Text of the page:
The Nobel prize for chemistry has gone to Daniel Shechtman, from the Israel Institute of Technology, for his discovery of the structure of quasicrystals.
Shechtman first created quasicrystals by rapidly cooling molten metals, such as aluminium and manganese, by squirting the mixture onto a cool surface. Then, he observed that the new crystal was made up of perfectly ordered, non-repeating units – a structure that is at odds compared with other crystals, which are regular and precisely repeating.
His discovery in 1982 led to controversy that he was asked to leave the research group. However, his battle eventually forced scientists to reconsider their conception of the very nature of matter.
Aperiodic mosaics, such as those found in the medieval Islamic mosaics of the Alhambra Palace in Spain and the Darb-i Imam Shrine in Iran, have helped scientists understand what quasicrystals look like at the atomic level. In those mosaics, as in quasicrystals, the patterns are regular – they follow mathematical rules – but they never repeat themselves.
When scientists describe Shechtman’s quasicrystals, they use a concept that comes from mathematics and art: the golden ratio. This number had already caught the interest of mathematicians in Ancient Greece, as it often appeared in geometry. In quasicrystals, for instance, the ratio of various distances between atoms is related to the golden mean.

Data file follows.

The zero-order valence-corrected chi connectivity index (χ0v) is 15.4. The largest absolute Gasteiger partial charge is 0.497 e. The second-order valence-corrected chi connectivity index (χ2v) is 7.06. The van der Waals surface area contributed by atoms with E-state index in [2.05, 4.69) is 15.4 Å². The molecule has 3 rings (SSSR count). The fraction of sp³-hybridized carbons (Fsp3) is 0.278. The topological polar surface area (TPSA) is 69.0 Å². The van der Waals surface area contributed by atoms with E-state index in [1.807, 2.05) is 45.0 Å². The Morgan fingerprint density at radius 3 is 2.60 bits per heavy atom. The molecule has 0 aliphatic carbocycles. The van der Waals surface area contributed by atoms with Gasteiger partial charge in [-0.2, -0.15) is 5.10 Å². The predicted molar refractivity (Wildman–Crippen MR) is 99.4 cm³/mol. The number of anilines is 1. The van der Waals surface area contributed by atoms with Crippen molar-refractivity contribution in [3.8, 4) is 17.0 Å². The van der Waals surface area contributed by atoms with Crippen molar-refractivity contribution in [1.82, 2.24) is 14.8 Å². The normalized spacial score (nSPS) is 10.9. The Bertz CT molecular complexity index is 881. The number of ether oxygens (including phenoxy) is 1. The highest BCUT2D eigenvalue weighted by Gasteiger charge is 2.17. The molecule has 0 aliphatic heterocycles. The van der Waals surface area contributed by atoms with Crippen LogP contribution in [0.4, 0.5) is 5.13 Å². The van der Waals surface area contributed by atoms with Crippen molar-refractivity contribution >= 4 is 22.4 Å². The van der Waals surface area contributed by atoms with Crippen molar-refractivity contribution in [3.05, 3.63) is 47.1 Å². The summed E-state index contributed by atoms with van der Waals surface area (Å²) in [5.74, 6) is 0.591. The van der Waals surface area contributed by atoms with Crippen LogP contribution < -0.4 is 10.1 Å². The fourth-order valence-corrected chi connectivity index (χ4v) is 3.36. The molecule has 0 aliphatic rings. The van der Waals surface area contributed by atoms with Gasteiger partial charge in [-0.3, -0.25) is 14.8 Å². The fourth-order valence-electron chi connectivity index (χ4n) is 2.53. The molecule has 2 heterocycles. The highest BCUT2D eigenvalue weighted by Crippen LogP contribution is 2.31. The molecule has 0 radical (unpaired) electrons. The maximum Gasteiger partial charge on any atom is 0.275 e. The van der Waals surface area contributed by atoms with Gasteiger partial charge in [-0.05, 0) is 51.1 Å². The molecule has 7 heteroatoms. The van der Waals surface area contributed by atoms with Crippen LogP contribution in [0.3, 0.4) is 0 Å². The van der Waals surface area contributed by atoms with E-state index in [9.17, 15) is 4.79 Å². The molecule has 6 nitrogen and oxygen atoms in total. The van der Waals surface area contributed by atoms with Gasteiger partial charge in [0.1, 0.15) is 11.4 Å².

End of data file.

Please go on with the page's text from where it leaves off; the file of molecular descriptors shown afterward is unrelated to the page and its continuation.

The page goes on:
Following Shechtman’s discovery, scientists have produced other kinds of quasicrystals in the lab and discovered naturally occurring quasicrystals in mineral samples from a Russian river. A Swedish company has also found quasicrystals in a certain form of steel, where the crystals reinforce the material like armor. Scientists are currently experimenting with using quasicrystals in different products such as frying pans and diesel engines.
Commenting on the discovery, Professor David Phillips, president of the Royal Society of Chemistry, said: “Quasicrystals are a fascinating aspect of chemical and material science – crystals that break all the rules of being a crystal at all.”
So far, 102 Nobel Prizes in Chemistry have been awarded since 1901. It was not awarded on eight occasions: in 1916, 1917, 1919, 924, 1933, 1940, 1941 and 1942. During World War Two, two German Nobel Laureates in Chemistry have been forced by authorities to decline the Nobel Prize.
The Nobel Prize in Chemistry has been awarded to 160 Laureates but as Frederick Sanger has been awarded twice, there are 159 individuals who have received the Nobel Prize in Chemistry since 1901.
The Nobel Foundation’s rulebook says: “A prize amount may be equally divided between two works, each of which is considered to merit a prize. If a work that is being rewarded has been produced by two or three persons, the prize shall be awarded to them jointly. In no case may a prize amount be divided between more than three persons.”
Germany forbade three German Nobel Laureates from receiving the Nobel Prize – two of whom were awarded the Nobel Prize in Chemistry, Richard Kuhn in 1938 and Adolf Butenandt in 1939. The third person, Gerhard Domagk was awarded the Nobel Prize in Physiology or Medicine in 1939. All of them received the Nobel Prize Diploma and Medal later, but not the prize amount.